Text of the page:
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Morocco's players celebrate beating Spain
Achraf Hakimi, born in Madrid, cooly chipped the decisive penaltyImage: Matthew Childs/REUTERS
SoccerMorocco

Morocco shock Spain in penalty shootout win

Kalika Mehta
December 6, 2022

In a World Cup scattered with shocks, Morocco produced one of the biggest in front of a partisan crowd. The only remaining African side held 2010 champions Spain to a goalless draw, before winning on penalties.

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As Achraf Hakimi roared in delight, with his chipped penalty still ruffling the back of the net, one could have been forgiven for assuming the Madrid-born defender had just sent his country of birth into the World Cup quarterfinals, rather than the land of his parents.

So impressive was Morocco's display, as they became thefirst-ever Arab country to reach the tournament's final eight, that they looked like the more experienced side from the spot. They sailed past Spain 3-0 in the shootout, having held their opponents 0-0 through 120 minutes.

Meanwhile the former 2010 champions looked toothless upfront as they crashed out of the World Cup on penalties at the Round of 16 for a second consecutive competition. 

After the match, Morocco head coach Walid Regragui praised the supporters, saying: "We fought and made the Moroccan people happy, we made history and Morocco deserve it, the Moroccan people made us united on the pitch"

And, defender Jawad Yamiq added: "We honoured Arab and African football, coach Regragui gave us the confidence that we needed in this game and a big boost in morale."

Partisan crowd lift Morocco to new heights

Long before kickoff in Qatar,streams of Morocco supporters were filing into the Education City Stadium as fans of various African countries threw their backing behind the final non-European or Latin American team at the World Cup.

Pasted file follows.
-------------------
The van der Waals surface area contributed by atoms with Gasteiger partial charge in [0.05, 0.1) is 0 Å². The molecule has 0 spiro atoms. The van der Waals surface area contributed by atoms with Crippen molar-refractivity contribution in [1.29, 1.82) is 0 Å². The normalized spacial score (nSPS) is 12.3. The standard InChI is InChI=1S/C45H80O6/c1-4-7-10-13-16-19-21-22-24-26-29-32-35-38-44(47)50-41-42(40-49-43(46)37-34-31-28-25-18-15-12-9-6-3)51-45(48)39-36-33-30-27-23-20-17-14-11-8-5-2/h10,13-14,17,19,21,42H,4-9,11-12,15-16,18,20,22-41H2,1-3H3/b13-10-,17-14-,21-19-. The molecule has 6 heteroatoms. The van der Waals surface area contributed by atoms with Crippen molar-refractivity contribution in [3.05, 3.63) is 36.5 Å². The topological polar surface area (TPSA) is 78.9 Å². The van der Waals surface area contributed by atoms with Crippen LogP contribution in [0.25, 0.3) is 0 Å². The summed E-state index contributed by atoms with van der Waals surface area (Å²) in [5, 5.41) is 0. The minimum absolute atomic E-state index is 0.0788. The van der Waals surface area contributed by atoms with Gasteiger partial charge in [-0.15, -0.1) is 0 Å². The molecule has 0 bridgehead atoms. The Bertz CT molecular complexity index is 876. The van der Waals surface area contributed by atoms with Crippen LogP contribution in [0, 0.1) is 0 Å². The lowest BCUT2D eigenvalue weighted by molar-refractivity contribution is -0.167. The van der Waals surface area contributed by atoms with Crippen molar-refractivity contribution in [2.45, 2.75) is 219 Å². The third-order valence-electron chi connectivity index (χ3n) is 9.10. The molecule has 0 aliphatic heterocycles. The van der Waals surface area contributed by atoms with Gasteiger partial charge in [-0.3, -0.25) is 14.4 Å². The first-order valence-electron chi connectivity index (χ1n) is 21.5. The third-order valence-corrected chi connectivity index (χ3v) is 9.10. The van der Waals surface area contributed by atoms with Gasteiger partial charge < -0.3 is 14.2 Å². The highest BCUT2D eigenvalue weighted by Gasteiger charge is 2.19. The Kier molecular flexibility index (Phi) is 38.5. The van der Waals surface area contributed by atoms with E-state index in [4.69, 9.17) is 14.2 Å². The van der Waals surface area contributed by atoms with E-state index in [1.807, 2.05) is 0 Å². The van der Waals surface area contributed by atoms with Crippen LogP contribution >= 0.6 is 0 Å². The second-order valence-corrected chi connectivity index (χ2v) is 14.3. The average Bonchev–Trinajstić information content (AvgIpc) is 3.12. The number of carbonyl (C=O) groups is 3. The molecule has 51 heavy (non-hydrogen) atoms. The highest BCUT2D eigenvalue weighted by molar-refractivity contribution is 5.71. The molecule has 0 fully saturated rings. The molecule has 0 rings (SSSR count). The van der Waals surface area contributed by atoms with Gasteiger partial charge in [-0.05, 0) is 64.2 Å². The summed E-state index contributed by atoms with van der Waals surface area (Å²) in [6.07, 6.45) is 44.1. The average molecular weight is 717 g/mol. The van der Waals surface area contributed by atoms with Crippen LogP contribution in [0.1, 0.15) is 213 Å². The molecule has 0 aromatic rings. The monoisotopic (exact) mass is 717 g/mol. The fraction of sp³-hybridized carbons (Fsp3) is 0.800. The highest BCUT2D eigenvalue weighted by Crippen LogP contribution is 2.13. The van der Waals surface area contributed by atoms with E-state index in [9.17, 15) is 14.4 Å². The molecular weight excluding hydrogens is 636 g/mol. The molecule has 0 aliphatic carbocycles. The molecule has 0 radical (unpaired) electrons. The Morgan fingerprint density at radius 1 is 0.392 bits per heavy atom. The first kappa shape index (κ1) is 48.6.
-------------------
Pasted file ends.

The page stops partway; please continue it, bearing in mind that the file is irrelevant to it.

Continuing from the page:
Moroccan fans pose for a picture
Morocco became only the fourth African club to reach the World Cup quarterfinal after Cameroon, Nigeria and GhanaImage: Ulrik Pedersen/DeFodi Images/picture alliance

The rowdy crowd, led in their chants throughout the game someone acting like a capo – the people who lead most German team's ultras, made it feel as though the match were taking place in middle of Casablanca as opposed to Doha.

Many more fans found themselves huddled together watching on mobile phones, after being denied entry to the stadium, having turned up without tickets hopeful and eager of watching their country create history.

And the North African country, many of whose players were born across Europe, did not disappoint. The passionate support in the stands, was estimated to have reached 150 decibels following Hakimi's penalty — the equivalent of a Jet taking off — and it drove them to an impressive defensive display.

Yassine Bounou dives to hight to save a penalty
Yassine Bounou save Carlos Soler and Sergio Busquets' penaltiesImage: Pedro Nunes/REUTERS

It was the maturity, and at times slight luck, with which Morocco dealt with Spain's customary heavy possessional play that impressed most, as Luis Enrique's side mustered just a solitary shot on target.

It should come as no surprise though, with the Atlas Lions having yet to concede a goal from an opposition player. The only blot on their defensive record so far in the competition came from a Nayef Aguerd own goal against Canada.

"We knew that Spain depend on their ball possession, and we played with that in mind," Yamiq, who plays for Spanish club Real Valladolid explained. "They didn't impose any danger."

Spain fizzle out after fast start

Yamiq's dismissiveness of Spain's threat was an accurate depiction of what La Roja offered up front in all thier matches, apart from their 7-0 opening match demolition of Costa Rica. 

Their problems throughout the match were not only restricted to the top half of the pitch, with the constant decision to keep a very high back line to wide set pieces lucky not to be exploited. The decision to start Marcos Llorente at rightback was also peculiar, given his lack of playing time prior to the game.

Perhaps though the words that will most haunt Enrique was his proclamation prior to the match that his players had practiced "1,000 penalties" in training to avoid a repeat of their shock exit to hosts Russia in 2018.

"I chose the takers, I thought they were the best on the pitch," he said. "(Penalties) are not a lottery for me. You have to control yourself, to know how to control it.

"If I could change something, I would take Bono away and put another goalkeeper there," he continued. "Bounou is a great goalkeeper when it comes to penalties and today he was superb." He wasn't the only one.

Edited by: Matt Pearson
 

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